r,
j,
I'm with this guy. Mix it up. It's the repetition that's killin' ya, not the mouse itself.

At work (not recording related) I have a Logitech Marble Mouse. In Studio, I use a little Logitech V220 when I'm at my desk. And at home, when "couch mixing" or whatever i use the trackpad on my MacBook.

I used to get terrible wrist pains when I used the same type of mouse at home and at work. Since adopting the three alternatives methods I really haven't had a problem.

Now and then in the studio if I'm doing some intensive repetitive edits like adjusting timing, busy automation points, melodyne, etc, things can get sore. At that point i take a break. Breaks are pretty important too. If you can get comfortable alternating methods in the studio that'd be great too.
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I had terrible wrist pain for a while but then switched to using a Wacom graphics tablet with pen.

The trick is to get the smallest tablet they offer and use the pen in "Mouse Mode". This setting, which is specified in the Wacom control panel, means that the pen will track on the tablet like a mouse would, not a one to one relationship between pad position and screen position.

I cannot say enough good things about this setup. I can now work endless hours with not even a hint of carpal tunnel or wrist pain.
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Quote:
Originally Posted by jrides View Post
Logitech cordless optical trackball
I love this mouse and the latest version is a big improvement. The battery last for 2 years although I haven't had it that long to confirm

Logitech UK - Wireless Trackball M570
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If you are on mac a wireless magic trackpad can be an incredible revelation.
I have been through years of mice, then a wacom, then back to mice, and now with the trackpad I don't think I could use anything else. It has taken me quite a while to really get fast and accurate with it - and I still stumble a fair bit - but my general level of comfort and feeling of fluidity with the computer is infinitely better than any alternative.
The other thing that is important is good posture. Basically if everything is less than 90 degrees but more than 60-70 degrees you should be comfortable.
Any angle past 90 degrees can cause a lot of pain. When I say everything I mean, ankles, knees, waist, elbows, wrists, fingers. Basically wherever there is a joint/bend in your body.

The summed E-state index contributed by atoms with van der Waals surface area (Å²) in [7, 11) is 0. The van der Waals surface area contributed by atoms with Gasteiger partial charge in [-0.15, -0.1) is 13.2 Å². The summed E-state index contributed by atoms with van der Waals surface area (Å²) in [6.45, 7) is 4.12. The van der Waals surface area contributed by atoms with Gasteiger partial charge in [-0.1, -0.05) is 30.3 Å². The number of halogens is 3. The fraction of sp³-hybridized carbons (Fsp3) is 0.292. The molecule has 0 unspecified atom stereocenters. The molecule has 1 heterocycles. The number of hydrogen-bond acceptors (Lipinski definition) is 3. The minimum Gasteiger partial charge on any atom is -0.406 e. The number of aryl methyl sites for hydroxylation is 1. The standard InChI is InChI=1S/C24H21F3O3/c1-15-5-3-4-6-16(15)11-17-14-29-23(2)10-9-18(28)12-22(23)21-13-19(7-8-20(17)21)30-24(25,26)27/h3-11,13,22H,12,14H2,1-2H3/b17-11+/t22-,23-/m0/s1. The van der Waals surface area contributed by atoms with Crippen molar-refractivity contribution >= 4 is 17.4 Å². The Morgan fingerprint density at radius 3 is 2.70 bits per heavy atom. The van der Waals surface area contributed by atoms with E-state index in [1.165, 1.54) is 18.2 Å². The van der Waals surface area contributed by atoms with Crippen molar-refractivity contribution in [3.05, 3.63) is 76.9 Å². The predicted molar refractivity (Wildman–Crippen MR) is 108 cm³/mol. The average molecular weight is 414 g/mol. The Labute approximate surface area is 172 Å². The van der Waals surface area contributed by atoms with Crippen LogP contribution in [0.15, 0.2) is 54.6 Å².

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Quote:
Originally Posted by CharlesEdward View Post
I have a regular two button usb mouse and my wrist is starting to feel uncomfortable from using it for extended periods of time. Can somebody please recommend a mouse that is designed to ease the strain on your wrist?
I had a lot of wrist pain before I made some changes. It was partly the mouse, but mostly other things. For mouse, I now prefer the ones with a significant mounded shape for your palm. But I also use a long gel-filled wrist pad under my my mouse arm. This lifts your wrist off the desk and eliminates bend at the wrist where you grasp the mouse. The gel-pad did more to relieve pain for me than the new mouse, but they all contribute.

I also use a MS ergonomic curved keyboard that puts your forearms at a more natural angle (with hand-end of arms angled in toward the curved keyboard). It lets your wrists remain straight when you type, rather than having the wrists close together and angled unnaturally as they are when using a straight keyboard. I think the curved keyboard has been the most significant factor in reducing wrist pain for me. It took a couple weeks to relearn how to type on the thing - but it is well worth it to be pain-free. Which I am now.
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i've been doing some studio marathons lately and it's not wrist pain, but instead the whole right side of my back, my neck, and my right arm that hurt. i try to change my sitting position every once in a while and have a decent vitra office chair. any suggestions to alleviate the pain is appreciated!